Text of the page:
Tony Leung, The Unforgettable Cowboy Leading Man of Asian Cinema Shows His True Grit to a Legendary Director and Fellow Frontiersman
By Wong Kar Wai
DATE: Wednesday, May 25th, 2005
Location: Orphee restaurant in Causeway Bay, Hong Kong
Our original plan was to meet at 11 p.m. But Tony changed our meeting to a 9 p.m. He goes to bed early these days, as he gets up very early in the morning to work out. This is the Tony Leung I know: Once he is not shooting a film, he will be preparing for his next role. – Wong Kar Wai
Wong Kar Wai: Did you develop these routines when you were younger?
Tony Leung: I grew up in the ’60s and ’70s We were not a rich family. There were limited things we could do. So aside from going to the movies, I worked out a lot. We played badminton or rode bicycles in the streets.
WKW: I wonder if you notice that all the sports activities you like to do – like jogging or riding the bicylce – are individual sports. I mean, I never heard about you playing a sport like soccer.
TL: I used to get very tense in situations involving groups. It’s the same with basketball.
WKW: So you prefer to do individual activities. Then why did you take up acting? It is a field where you are forced to deal with many people. It’s a team activity.
TL: It’s different. When I act, I am not myself anymore; I become someone else. I can channel my emotions. That’s why I am so relaxed with acting.
WKW: We have also heard childhood tales of you and Stephen Chow, who directed Kung Fu Hustle, shooting Super-8 movies, and the two of you playing Bruce Lee characters—
TL: It wasn’t me who liked acting at the time. It was Stephen. He really enjoyed acting.
WKW: (laughs) But I heard you would always play the leading man, and he would play the villian.
TL: It was the opposite. I was the villian, and he was the leading man.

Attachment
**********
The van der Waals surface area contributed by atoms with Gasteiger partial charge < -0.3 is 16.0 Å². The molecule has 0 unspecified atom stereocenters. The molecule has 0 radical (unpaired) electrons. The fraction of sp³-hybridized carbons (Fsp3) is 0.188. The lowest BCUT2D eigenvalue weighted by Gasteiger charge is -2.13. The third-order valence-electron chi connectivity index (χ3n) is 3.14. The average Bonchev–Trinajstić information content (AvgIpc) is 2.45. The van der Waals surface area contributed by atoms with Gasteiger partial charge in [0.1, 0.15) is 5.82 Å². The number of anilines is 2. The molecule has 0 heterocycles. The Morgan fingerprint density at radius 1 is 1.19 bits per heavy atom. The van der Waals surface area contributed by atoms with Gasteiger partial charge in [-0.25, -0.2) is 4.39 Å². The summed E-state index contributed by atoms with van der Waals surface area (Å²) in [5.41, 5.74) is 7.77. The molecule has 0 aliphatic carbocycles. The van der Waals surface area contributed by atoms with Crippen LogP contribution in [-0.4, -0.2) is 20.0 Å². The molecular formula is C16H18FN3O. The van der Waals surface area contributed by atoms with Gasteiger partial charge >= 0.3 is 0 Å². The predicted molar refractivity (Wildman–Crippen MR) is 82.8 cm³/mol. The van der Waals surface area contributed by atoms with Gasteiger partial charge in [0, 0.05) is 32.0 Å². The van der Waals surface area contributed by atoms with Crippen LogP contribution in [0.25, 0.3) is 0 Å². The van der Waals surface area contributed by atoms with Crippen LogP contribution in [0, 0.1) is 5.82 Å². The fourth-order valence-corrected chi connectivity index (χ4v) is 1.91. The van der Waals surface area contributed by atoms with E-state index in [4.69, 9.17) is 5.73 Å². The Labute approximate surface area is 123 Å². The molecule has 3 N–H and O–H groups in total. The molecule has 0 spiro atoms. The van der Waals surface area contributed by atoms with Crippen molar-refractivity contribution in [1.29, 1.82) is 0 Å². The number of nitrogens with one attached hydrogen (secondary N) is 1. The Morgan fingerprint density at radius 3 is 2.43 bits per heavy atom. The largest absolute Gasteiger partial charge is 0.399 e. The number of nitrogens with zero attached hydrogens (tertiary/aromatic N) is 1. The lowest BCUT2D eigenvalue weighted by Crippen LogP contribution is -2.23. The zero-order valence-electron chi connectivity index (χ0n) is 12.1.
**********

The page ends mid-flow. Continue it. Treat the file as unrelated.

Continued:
WKW: Stephen told a different story. He said he had to be the villian because you owned the Super-8 camera. He head to play the villian and die on every occasion.
TL: I believe this has to be—
WKW: Studied and re-examined?
TL: Yeah. It was his camera, and he had all the film. He wanted to shoot the film.
WKW: Both of you started your respective careers at TVB, the major TV station in Hong Kong, where they ran training programs for actors. Was it very competitve to be one of the students?
TL: The television medium blossomed in the ’70s. Many of our most renowned filmmakers, like Tsui Hark, Ann Hui, and Johnnie To, began their careers there. To work in television was a very attractive career choice for many young people. Chow Yun-Fat, Stephen, and I all graduated from the TVB’s traninig courses. I never thought I’d become a professional actor. Stephen tempted me. He told me about the TVB classes. (Phone rings. WKW turns off his Blackberry) I remember there was something like 6,000 applicants, and only 60 got it. It was a one-year program. Very competitive. At the end I think only 30 of us graduated.
WKW: You soon become of the most popular young idols in Hong Kong. People raved about you as the most promising young actor, and you worked with great directors like John Woo and Hou Hsiao-hsien and with co-stars like Chow Yun-Fat. I recently read your filmography and found out that you have starred in over 60 films. For a Hong Kong actor, you have been rather unproductive and lazy! I remember you were shooting three or four movies at the time when we worked together on Days of Being Wild <1991>!